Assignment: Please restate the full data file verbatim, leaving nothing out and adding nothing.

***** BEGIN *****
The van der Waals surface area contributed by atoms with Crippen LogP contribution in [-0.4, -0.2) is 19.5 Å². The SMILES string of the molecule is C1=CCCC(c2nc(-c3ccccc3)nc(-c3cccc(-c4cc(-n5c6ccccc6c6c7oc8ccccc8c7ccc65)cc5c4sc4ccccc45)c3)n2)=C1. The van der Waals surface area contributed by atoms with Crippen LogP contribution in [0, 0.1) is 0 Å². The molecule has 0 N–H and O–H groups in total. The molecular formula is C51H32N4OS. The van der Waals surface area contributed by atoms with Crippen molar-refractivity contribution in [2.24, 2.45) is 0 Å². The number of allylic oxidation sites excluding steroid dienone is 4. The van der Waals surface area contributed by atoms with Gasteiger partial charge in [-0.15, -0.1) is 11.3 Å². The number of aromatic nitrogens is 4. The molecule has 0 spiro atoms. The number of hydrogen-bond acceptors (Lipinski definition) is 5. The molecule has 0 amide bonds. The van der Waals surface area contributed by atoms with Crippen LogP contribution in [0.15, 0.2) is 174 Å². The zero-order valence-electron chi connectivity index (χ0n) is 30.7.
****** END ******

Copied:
The van der Waals surface area contributed by atoms with Crippen LogP contribution in [-0.4, -0.2) is 19.5 Å². The SMILES string of the molecule is C1=CCCC(c2nc(-c3ccccc3)nc(-c3cccc(-c4cc(-n5c6ccccc6c6c7oc8ccccc8c7ccc65)cc5c4sc4ccccc45)c3)n2)=C1. The van der Waals surface area contributed by atoms with Crippen LogP contribution in [0, 0.1) is 0 Å². The molecule has 0 N–H and O–H groups in total. The molecular formula is C51H32N4OS. The van der Waals surface area contributed by atoms with Crippen molar-refractivity contribution in [2.24, 2.45) is 0 Å². The number of allylic oxidation sites excluding steroid dienone is 4. The van der Waals surface area contributed by atoms with Gasteiger partial charge in [-0.15, -0.1) is 11.3 Å². The number of aromatic nitrogens is 4. The molecule has 0 spiro atoms. The number of hydrogen-bond acceptors (Lipinski definition) is 5. The molecule has 0 amide bonds. The van der Waals surface area contributed by atoms with Crippen LogP contribution in [0.15, 0.2) is 174 Å². The zero-order valence-electron chi connectivity index (χ0n) is 30.7.